Concert Seven — Chicago and The Doobie Brothers 
Verizon Wireless Amphitheater (6/23/17)

This was our second time seeing The Doobie Brothers (in the same venue no less). We got the chance to see them and Don Felder in 2016, and they were great both times. It’s amazing that they still have the range and can create those amazing Doobie harmonies that I grew up loving. This time around, I got to hear “Eyes of Silver” and “Dark Eyed Cajun Woman,” which was pretty satisfying.

This was the first concert we got rained on, which put a damper on things for Wayne, but I just jammed on through it. After all, part of the reason we started all this concert nonsense was to remember that just because we’re working full time jobs and raising two kids, we’re not too old to have fun (even if we were soaked.)

And then, holy crap, came Chicago. Robert Lamm, Lee Loughnane, James Pankow, and Walter Parazaider (four of the seven founding members) are still in the band. And let me tell you kids, they haven’t lost a step. Those chops held up for more than two solid hours of playing time, and they sounded absolutely fantastic. The licks were hot, the rhythms tight. It was a super impressive show no matter which way you cut it. Wayne is on the record as saying this one was his favorite.

Concert Eight — Blondie and Garbage 
Chastain Park Amphitheater (8/6/17)

This is the only concert we bought more for the opening act than for the headliner. I have long been a fan of Garbage. In fact, back in the day when every other girl wanted to be Gwen Stefani or Courtney Love, I wanted nothing more than to be the sexy Scottish songstress, Shirley Manson. This was the second show where weather got in the way, and Garbage had to stop in the middle of their set, but “I’m Only Happy When It Rains” did eventually get played, and Wayne finally after so many concerts finally decided to dance for the first time thanks to “Push It.”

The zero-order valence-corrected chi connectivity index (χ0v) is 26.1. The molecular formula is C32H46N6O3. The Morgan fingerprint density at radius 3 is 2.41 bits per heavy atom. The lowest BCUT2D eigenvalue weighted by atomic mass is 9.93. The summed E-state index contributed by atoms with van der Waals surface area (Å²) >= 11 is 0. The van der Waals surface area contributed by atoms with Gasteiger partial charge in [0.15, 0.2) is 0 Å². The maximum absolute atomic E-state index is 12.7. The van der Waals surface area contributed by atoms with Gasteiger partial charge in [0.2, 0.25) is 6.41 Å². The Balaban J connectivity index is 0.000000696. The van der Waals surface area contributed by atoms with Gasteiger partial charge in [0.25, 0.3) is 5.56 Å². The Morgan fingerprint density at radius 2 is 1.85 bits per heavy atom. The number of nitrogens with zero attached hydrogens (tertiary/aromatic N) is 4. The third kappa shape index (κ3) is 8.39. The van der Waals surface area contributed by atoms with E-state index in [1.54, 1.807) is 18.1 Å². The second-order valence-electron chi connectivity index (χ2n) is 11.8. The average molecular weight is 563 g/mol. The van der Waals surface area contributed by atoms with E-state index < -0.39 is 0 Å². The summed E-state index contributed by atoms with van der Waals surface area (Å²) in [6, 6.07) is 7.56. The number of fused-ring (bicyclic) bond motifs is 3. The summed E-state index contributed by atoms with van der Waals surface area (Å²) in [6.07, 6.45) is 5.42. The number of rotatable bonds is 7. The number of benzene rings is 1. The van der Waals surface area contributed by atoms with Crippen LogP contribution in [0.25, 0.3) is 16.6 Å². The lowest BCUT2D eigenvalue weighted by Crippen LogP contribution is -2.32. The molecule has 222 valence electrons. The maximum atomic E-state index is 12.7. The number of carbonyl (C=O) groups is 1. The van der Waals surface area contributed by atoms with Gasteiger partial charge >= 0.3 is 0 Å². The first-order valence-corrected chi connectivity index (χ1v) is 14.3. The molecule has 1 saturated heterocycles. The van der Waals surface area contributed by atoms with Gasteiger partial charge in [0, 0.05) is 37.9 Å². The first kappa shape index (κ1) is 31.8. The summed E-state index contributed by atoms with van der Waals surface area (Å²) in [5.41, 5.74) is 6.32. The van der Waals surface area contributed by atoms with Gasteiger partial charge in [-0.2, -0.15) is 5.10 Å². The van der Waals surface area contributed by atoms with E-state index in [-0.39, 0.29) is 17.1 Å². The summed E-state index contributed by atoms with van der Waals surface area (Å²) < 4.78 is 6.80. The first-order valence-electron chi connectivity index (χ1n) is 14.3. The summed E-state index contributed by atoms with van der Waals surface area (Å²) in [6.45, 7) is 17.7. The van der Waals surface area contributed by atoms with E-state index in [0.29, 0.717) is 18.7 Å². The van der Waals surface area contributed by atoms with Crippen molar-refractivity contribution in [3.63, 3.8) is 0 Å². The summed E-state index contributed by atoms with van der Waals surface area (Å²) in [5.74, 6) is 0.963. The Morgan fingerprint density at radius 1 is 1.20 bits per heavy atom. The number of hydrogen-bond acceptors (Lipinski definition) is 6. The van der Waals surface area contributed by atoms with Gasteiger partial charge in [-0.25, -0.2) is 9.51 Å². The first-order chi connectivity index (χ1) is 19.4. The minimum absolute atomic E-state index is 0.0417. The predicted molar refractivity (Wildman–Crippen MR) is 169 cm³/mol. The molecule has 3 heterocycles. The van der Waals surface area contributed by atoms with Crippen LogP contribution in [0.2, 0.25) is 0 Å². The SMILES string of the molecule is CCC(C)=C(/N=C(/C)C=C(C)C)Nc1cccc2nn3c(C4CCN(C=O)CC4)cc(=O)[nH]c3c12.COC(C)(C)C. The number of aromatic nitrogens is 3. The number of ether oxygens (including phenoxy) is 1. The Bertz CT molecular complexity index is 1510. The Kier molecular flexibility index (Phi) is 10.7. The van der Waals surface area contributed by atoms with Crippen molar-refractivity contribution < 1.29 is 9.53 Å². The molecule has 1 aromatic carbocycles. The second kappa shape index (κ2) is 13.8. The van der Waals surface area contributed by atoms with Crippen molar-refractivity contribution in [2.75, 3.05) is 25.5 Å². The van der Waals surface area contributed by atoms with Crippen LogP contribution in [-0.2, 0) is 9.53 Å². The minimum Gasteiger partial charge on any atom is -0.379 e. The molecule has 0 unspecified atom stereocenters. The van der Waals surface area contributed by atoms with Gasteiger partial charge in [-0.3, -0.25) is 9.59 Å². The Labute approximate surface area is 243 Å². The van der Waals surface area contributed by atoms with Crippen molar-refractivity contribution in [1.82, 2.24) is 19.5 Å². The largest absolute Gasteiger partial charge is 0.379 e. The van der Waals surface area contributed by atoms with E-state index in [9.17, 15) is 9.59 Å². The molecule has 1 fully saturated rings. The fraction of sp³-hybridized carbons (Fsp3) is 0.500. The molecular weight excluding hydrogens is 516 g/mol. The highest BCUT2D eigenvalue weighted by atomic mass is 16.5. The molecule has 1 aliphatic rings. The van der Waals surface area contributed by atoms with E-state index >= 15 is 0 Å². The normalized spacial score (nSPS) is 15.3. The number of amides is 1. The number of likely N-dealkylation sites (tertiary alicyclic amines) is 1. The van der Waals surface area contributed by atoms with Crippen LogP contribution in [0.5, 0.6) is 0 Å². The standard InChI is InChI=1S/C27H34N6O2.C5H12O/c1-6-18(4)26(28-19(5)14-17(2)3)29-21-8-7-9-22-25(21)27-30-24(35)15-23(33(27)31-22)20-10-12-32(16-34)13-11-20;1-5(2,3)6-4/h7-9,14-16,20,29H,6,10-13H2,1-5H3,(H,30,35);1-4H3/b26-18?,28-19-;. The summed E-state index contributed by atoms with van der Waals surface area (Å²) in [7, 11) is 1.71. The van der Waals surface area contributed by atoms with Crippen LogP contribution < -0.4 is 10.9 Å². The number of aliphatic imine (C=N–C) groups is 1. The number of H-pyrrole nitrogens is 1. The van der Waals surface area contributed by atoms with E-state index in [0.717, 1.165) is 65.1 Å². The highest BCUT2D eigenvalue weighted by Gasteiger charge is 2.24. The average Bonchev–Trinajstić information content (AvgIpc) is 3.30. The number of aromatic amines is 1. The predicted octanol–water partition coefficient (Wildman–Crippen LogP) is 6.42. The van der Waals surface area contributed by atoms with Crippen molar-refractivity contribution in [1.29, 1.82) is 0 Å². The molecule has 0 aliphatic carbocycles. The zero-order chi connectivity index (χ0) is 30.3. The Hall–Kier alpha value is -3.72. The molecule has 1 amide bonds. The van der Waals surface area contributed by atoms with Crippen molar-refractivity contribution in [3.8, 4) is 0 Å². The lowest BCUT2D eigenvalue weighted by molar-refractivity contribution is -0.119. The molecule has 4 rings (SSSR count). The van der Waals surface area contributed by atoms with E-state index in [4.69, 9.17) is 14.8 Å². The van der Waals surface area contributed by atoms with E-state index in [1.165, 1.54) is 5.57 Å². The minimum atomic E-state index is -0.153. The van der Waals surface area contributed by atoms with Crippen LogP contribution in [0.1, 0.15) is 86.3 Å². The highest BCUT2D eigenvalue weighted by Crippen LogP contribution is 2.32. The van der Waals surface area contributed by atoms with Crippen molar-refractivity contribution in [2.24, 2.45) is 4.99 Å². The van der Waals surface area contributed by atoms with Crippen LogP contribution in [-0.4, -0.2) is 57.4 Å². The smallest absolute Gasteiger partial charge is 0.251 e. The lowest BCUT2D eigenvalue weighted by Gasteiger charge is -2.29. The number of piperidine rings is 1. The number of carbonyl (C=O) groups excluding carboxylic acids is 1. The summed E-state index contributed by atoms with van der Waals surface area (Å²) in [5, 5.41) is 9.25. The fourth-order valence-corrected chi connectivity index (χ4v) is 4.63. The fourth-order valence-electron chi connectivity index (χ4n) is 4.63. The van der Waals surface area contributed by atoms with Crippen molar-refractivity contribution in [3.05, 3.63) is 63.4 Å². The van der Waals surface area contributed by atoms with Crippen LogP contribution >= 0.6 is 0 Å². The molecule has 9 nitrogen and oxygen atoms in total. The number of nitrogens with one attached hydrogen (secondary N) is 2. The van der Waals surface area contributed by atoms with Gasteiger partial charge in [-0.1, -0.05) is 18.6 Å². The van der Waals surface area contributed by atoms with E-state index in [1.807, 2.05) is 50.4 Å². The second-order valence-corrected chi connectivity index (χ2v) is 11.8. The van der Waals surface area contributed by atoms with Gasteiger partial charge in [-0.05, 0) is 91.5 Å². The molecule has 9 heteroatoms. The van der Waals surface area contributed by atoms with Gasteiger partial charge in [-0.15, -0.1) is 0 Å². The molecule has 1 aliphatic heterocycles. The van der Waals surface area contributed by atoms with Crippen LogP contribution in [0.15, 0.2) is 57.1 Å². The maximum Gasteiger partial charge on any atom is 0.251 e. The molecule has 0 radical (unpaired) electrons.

A funky little duo called Deap Vally kicked off the night’s fun, and I was really impressed with them. It’s nice to see that a new generation of female rockers is alive and well.

Blondie was also stellar and sang all the songs you’d expect. But the most amazing thing about it didn’t hit me until we were leaving….Debbie Harry is 72 years old. Seriously! And she still rocked the house and performed “Rapture” in its entirety. The great ones really do go the distance.

Concert Nine — Eagles
Phillips Arena (10/21/17)

Glen Frey was the other great one we lost this year, so I jumped at the chance to see the Eagles with Vince Gill and Deacon Frey playing in his stead. I saw the Eagles back on the Hell Freezes Over tour in Cleveland in the 90s, and it was just as wonderful the second time around. Gill was superb as lead on some of the older, country-leaning tunes, and Deacon held up rather well for a young fella. Joe Walsh (who we were seeing for the second time in one year) stole the show on more than one occasion. He. too, is a rock god that refuses to act his age. What made this one great was the fact I got to see it with Wayne, my friend Amy, my aunt and uncle, and my parents (who introduced me to the Eagles when I was knee high to a grasshopper).